Today we’re tapping into some of the traditions that have been associated with wedding flowers for many years and how they were once an expectation with links to spiritual beliefs but are now changing, with couples putting contemporary twists on them or leaving them out altogether…
The tradition of only having a couple of colours in your palette generally went out the window quite some time ago! With so many hues, shades, tones and tints to choose from, you can use as many or as few colours as you want in your wedding palette. From brights to pastels, jewels to just greenery, work with your florist to decide what you really like, what works well with your venue/decor, what’s within your budget and whether you want particularly creative floral designs or you’d prefer to keep things simple.
There is a long history of brides having some form of bouquet. In Ancient Rome, brides carried or wore flower garlands as they were believed to signify new beginnings, fidelity and fertility. In the 15th century, brides carried bouquets consisting of herbs, garlic and spices to ward off evil spirits and bad luck. But perhaps this tradition started having the most significance when Queen Victoria chose a snowdrop bouquet when she married Prince Albert.
Today, the flowers for bridal bouquets are mostly chosen for their beauty of their colours, fragrance and shape. There may be some special significance also. Unless you choose to do so, there is no need to go for a traditional bouquet. In fact, you don’t necessarily need to carry a bouquet at all. There are lots of options - from a single bloom to a wide and wonderful arrangement. It’s completely up to you!
Tradition says that the bridesmaids should all be dressed the same or very similar and should carry identical bouquets in order to confuse and distract any evil spirits that try to spoil the bride’s happiness. Unless you are superstitious, or if you choose for the bridesmaids to have the same bouquets, each bouquet can be different (as can what they wear). They don’t have to include the same flowers in each bouquet (although having lots of different designs can work out more costly) but ideally should have something in common - whether it’s the colours, shapes or flowers. If the bouquets are all the same, you could perhaps add some different accessories or different colour ribbons to make them more individual.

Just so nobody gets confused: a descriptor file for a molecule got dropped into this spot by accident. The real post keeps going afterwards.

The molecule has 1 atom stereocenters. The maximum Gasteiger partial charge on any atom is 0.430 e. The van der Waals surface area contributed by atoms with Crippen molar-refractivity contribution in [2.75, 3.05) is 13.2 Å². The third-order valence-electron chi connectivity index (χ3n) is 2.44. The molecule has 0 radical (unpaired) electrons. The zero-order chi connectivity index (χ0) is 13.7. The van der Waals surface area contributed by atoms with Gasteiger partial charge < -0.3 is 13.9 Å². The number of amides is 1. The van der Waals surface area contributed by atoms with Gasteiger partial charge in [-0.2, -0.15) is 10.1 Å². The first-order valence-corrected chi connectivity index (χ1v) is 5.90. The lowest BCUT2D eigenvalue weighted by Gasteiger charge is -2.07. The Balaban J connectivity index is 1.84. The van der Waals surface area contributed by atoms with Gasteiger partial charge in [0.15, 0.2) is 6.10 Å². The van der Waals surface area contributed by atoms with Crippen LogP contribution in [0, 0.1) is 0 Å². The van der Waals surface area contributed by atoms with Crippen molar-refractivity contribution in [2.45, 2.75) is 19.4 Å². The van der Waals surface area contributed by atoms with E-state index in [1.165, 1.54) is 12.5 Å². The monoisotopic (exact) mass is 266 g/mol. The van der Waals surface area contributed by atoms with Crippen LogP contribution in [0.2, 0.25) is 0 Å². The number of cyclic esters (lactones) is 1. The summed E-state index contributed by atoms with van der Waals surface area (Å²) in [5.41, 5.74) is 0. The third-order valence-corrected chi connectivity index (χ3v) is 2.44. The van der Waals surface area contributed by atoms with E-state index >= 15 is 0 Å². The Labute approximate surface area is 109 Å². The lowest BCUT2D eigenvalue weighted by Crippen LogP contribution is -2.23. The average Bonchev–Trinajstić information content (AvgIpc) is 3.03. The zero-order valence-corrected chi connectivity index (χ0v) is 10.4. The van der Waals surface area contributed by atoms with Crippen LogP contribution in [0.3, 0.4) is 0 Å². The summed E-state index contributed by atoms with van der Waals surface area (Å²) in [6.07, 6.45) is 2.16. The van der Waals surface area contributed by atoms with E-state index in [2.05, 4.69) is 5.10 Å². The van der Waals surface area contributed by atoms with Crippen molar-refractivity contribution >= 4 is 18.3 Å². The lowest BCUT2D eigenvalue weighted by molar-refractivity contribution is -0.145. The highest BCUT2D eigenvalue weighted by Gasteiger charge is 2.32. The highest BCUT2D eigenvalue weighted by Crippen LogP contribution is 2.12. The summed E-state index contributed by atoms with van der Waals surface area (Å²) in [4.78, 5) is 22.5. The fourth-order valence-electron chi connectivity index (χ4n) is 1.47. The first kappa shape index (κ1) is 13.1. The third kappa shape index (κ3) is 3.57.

In ancient Roman times, young girls would carry sheaths of wheat up the aisle, which was believed to bring wellbeing and good fortune to the newlyweds. In the Victorian age, a flower girl would spread flower petals on the ground along the wedding aisle rather than wheat sheaths. This was so the bride would live a healthy, happy life with her husband. You don’t have to have any flower girls or you can have as many as you like. We personally love to see flower girls with pomanders or floral wands included in weddings!
For years it was tradition for the bride’s parents to pay for the wedding - everything from the dress, venue, flowers and transport to the photography, catering, cake and entertainment, but from our experience, it’s a rather outdated belief now. Many couples who come to us are financially independent and wish to pay for their own wedding, or family/friends contribute to some aspects like their own flowers for the big day.
Tossing the bouquet
This tradition dates back to the 14th century. At the end of the wedding ceremony, guests would rush up to the bride and try to grab/rip some of her dress as they believed it would bring them good luck. As a distraction tactic, brides started to toss their bouquet into the crowd of guests. It soon then became believed that whoever caught the bouquet would be lucky and next to get married.
Although this tradition is still followed by many brides, there are more and more brides who don’t want to follow this tradition, preferring instead to give their special bouquet to their mother, maid of honour or even wanting to keep it themselves. Lots goes into your special bouquet so don’t toss it if you don’t want to. If you would like a few people to share it, why not break up the bouquet and give out flowers to your closest friends; unless you really are superstitious, they don’t have to be single and hoping to get married! If you do want to keep the flowers from the bouquet yourself, there are a number of different preservation methods which your florist can advise you about.
If you would like to find out more about how we can help you to create your dream wedding, event or photoshoot through floral design, then why not get in touch today? You can also click here to learn more about our process or follow us on Instagram / Pinterest for more ideas and inspiration.
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